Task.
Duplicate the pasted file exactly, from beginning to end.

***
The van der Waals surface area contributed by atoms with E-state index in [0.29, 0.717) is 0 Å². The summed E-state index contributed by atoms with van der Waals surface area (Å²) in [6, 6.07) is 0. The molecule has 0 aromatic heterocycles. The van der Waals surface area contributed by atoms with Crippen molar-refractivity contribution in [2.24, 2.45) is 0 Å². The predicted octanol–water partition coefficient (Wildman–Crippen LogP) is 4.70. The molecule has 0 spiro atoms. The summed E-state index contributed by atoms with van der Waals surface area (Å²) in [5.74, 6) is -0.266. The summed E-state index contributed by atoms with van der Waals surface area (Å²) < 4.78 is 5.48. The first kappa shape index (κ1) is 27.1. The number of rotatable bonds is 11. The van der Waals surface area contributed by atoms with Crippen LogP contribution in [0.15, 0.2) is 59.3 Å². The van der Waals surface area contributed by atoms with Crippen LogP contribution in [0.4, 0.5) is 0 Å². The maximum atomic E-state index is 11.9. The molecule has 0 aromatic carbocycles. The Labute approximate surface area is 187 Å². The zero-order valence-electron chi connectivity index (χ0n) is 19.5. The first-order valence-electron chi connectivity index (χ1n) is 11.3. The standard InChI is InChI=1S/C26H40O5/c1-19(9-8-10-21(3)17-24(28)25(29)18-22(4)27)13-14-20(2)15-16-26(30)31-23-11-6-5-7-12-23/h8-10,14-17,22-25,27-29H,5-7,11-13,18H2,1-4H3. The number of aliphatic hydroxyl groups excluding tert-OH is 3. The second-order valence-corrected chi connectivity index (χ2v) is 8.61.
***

The van der Waals surface area contributed by atoms with E-state index in [0.29, 0.717) is 0 Å². The summed E-state index contributed by atoms with van der Waals surface area (Å²) in [6, 6.07) is 0. The molecule has 0 aromatic heterocycles. The van der Waals surface area contributed by atoms with Crippen molar-refractivity contribution in [2.24, 2.45) is 0 Å². The predicted octanol–water partition coefficient (Wildman–Crippen LogP) is 4.70. The molecule has 0 spiro atoms. The summed E-state index contributed by atoms with van der Waals surface area (Å²) in [5.74, 6) is -0.266. The summed E-state index contributed by atoms with van der Waals surface area (Å²) < 4.78 is 5.48. The first kappa shape index (κ1) is 27.1. The number of rotatable bonds is 11. The van der Waals surface area contributed by atoms with Crippen LogP contribution in [0.15, 0.2) is 59.3 Å². The van der Waals surface area contributed by atoms with Crippen LogP contribution in [0.4, 0.5) is 0 Å². The maximum atomic E-state index is 11.9. The molecule has 0 aromatic carbocycles. The Labute approximate surface area is 187 Å². The zero-order valence-electron chi connectivity index (χ0n) is 19.5. The first-order valence-electron chi connectivity index (χ1n) is 11.3. The standard InChI is InChI=1S/C26H40O5/c1-19(9-8-10-21(3)17-24(28)25(29)18-22(4)27)13-14-20(2)15-16-26(30)31-23-11-6-5-7-12-23/h8-10,14-17,22-25,27-29H,5-7,11-13,18H2,1-4H3. The number of aliphatic hydroxyl groups excluding tert-OH is 3. The second-order valence-corrected chi connectivity index (χ2v) is 8.61.